To Improve My Drawing Skills, I Aim to “Fail Fast”

As a beginner, it’s natural to shy away from failure. Here’s why you should learn to embrace it instead.

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A page from my sketchbook. Drawing by the author, Benya Clark.

I think that when we begin a new creative endeavor, most of us feel a bit self-conscious. I know I do.

When I started drawing a few months ago, everything I put on paper looked like it was drawn by a middle school student (at best). It made me cringe a bit just to flip through my sketchbook.

My drawings were flat out bad, and although I knew they’d get better with time, I also knew it would probably take quite a while.

As I saw it at that point, there were really three options available to me:

  1. Quit. Give up and write off the whole experience. It can be a tempting option, but ultimately it’s a bad attitude to have in life. I don’t mind giving up on things I don’t enjoy, but quitting something just because it’s hard is not a great habit to get into. If I start doing that, I’ll never accomplish much of anything.
  2. Do whatever it takes to make each drawing perfect. I could spend hours on every drawing I did, putting in my all, trying as hard as I could to make them look great. This option is better than quitting, but it’s still not a great idea. The trouble is, putting so much time into every single drawing is a very slow way to learn. What’s more, even after all that time, they still wouldn’t end up very good because I’ve had so little practice.
  3. Lean into failure. The last option is to embrace my mistakes — to accept that when I start I new hobby I’m not going to be any good at it. Instead of treating each bad drawing as a waste or an embarrassment, I could treat it as an opportunity to grow.

If you want to improve at any new skill, option three is the only real choice.

Why “Failing Fast” is the Best Way to Improve

The idea of “failing fast” is popular everywhere from the business world to autodidact communities. Essentially, the goal of a learner should be to work on short, quick projects so that they can discover their mistakes and shortcomings quickly.

The sooner we discover our mistakes, the sooner we can fix them. So, the faster we fail, the faster we’ll ultimately improve.

I’ve tried to apply this approach as much as possible while learning to draw.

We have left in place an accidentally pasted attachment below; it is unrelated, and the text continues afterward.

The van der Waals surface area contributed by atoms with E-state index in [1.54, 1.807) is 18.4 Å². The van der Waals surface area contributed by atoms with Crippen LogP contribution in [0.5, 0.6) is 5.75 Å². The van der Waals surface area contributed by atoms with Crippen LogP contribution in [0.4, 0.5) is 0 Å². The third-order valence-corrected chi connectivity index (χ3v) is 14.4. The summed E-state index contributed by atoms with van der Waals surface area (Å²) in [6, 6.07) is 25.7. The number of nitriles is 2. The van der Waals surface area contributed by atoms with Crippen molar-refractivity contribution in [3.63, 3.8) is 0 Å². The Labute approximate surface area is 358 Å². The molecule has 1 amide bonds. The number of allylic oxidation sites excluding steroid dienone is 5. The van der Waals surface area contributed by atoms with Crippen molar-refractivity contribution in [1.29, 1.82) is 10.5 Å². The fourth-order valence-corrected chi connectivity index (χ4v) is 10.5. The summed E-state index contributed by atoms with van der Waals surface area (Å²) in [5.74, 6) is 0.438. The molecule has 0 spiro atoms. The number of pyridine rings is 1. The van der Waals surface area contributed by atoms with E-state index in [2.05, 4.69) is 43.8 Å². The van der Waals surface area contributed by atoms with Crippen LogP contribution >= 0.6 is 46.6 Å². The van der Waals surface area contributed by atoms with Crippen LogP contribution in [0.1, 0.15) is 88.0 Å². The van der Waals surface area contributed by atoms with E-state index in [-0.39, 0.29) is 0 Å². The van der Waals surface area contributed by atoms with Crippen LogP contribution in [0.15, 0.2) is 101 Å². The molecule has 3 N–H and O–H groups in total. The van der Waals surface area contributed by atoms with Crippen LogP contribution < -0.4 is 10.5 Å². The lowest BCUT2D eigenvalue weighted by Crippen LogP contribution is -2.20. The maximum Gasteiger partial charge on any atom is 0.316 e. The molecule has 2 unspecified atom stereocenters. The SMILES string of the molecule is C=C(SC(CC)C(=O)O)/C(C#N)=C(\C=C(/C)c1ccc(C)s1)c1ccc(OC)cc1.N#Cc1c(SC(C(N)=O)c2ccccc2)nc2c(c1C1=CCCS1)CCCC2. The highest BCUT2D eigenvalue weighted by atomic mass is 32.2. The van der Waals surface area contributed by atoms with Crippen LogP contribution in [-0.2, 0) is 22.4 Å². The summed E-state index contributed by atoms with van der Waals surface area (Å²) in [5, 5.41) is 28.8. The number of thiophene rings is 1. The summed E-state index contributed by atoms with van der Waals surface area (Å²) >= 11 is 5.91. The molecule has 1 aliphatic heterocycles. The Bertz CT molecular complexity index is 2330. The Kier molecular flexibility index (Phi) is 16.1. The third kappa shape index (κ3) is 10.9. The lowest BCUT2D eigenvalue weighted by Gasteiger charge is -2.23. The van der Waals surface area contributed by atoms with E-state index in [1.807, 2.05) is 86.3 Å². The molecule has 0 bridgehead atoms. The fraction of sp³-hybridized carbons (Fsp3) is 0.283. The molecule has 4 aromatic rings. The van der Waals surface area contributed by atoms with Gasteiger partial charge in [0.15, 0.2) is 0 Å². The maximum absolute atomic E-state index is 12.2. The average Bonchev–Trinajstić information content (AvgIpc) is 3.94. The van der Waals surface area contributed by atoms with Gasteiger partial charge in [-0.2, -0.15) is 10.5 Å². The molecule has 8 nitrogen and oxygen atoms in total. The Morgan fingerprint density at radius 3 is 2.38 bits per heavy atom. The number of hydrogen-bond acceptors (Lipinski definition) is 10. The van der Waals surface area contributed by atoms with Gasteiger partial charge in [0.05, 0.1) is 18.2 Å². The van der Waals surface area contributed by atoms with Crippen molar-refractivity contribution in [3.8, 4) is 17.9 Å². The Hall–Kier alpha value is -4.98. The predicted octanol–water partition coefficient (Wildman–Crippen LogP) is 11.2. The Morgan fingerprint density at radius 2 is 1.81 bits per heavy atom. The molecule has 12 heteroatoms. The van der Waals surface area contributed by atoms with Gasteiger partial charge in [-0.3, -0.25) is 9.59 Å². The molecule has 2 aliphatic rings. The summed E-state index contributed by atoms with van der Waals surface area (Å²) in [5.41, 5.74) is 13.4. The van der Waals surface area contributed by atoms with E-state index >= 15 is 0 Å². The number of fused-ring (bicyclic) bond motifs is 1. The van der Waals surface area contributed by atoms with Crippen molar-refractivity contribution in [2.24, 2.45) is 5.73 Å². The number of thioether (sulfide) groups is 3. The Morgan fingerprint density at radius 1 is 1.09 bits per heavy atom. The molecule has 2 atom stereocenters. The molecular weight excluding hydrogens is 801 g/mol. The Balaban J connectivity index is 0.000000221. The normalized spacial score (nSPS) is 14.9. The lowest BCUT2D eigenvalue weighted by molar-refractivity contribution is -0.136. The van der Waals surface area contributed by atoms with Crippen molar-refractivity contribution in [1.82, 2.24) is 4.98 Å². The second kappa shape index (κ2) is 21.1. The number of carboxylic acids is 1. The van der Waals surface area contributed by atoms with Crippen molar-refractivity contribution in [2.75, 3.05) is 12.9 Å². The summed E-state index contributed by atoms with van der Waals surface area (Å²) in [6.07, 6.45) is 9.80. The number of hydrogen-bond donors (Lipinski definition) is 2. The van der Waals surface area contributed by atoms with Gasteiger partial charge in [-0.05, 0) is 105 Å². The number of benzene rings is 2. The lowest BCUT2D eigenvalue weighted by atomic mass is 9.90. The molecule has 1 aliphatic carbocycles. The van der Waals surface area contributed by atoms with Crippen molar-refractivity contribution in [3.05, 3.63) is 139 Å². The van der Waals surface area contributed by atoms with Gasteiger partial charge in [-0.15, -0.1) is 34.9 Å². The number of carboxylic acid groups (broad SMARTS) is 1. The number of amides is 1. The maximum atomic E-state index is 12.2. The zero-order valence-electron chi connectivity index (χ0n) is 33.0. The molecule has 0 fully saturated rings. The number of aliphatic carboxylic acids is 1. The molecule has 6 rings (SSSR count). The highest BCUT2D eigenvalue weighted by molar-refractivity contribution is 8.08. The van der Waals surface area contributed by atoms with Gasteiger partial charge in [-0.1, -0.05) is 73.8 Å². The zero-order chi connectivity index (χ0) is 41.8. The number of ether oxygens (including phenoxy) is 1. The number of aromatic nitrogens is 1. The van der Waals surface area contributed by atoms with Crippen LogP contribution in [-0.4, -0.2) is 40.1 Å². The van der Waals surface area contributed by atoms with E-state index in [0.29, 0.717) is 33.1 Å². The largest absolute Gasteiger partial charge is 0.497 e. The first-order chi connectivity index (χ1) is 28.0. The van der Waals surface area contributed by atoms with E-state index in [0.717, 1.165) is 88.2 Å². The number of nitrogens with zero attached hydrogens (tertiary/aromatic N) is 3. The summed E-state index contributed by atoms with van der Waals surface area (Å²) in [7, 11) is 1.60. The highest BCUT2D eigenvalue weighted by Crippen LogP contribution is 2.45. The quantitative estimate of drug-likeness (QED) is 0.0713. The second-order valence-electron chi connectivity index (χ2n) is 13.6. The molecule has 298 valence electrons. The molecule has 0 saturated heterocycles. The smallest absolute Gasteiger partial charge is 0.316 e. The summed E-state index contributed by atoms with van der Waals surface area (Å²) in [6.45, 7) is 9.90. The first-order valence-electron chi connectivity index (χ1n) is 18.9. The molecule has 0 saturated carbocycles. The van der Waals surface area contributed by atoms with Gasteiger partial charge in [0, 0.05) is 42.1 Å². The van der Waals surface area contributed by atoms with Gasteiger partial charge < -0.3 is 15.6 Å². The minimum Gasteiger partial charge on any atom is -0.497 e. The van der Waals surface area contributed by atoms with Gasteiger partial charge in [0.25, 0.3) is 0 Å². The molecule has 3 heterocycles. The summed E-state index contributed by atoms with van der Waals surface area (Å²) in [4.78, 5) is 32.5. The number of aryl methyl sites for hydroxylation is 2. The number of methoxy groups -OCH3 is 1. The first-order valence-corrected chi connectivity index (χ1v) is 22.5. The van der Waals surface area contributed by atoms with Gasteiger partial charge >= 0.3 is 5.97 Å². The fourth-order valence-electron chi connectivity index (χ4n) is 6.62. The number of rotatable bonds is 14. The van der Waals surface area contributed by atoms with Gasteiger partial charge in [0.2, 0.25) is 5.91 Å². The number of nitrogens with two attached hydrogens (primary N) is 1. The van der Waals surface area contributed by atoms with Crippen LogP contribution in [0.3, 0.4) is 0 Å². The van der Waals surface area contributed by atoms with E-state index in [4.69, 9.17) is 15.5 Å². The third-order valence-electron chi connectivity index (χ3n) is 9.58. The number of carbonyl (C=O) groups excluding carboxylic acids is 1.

When drawing people, I focus on gesture, doing quick sketches that last 30 seconds to 2 minutes. In this way, I’m able to go through as many as 10 sketches in just 5 minutes.

I’ve grown far more comfortable with drawing the human body by going through hundreds of these quick sketches than I would have if I only did long, “finished” drawings. I still have a lot to learn about movement, weight, and proportions, but my improvement so far is great.

Another example of “failing fast” can be seen in the drawing at the beginning of this post. At the time, I was trying to learn to shade with cross-hatching.

Instead of going straight for drawing humans or landscapes, I began with simple shapes like cubes and cylinders. Once I was comfortable with them, I moved on to the rocks pictured above.

Rocks are a little more complex than cubes, but just barely. By focusing on such basic forms, I was able to quickly see what I was doing wrong and make corrections.

I sometimes just have a few minutes to draw in a day. Aiming to “fail fast” let’s me get the most out of that time.

Lower the Pressure

Another benefit of “failing fast” is that it lowers the pressure I put on myself for each drawing.

If I were to spend hours and hours on a single portrait, I’d feel a lot worse about any mistakes I made. Instead of seeing them as learning opportunities, I’d fall back into feeling self-conscious.

On the other hand, if I’m spending a couple minutes at a time quickly sketching faces, I’m not too bothered by messing up on any individual one. I can treat them like the learning opportunities they are.

Ironically, removing the pressure often ends up making my quick sketches look better than my longer drawings. It helps me relax and literally loosens up the muscles in my arm, which in turn improves my drawing ability.

Next time that you’re starting a new project, hobby, or skill, try to remember that you’re a beginner. Mistakes aren’t only inevitable — they’re actually a good thing. Instead of trying to be perfect from the start, “fail fast” so that you can learn from your mistakes.

Written by

I’m a lawyer and teacher from North Carolina. I write about sobriety, mental health, running, and more.

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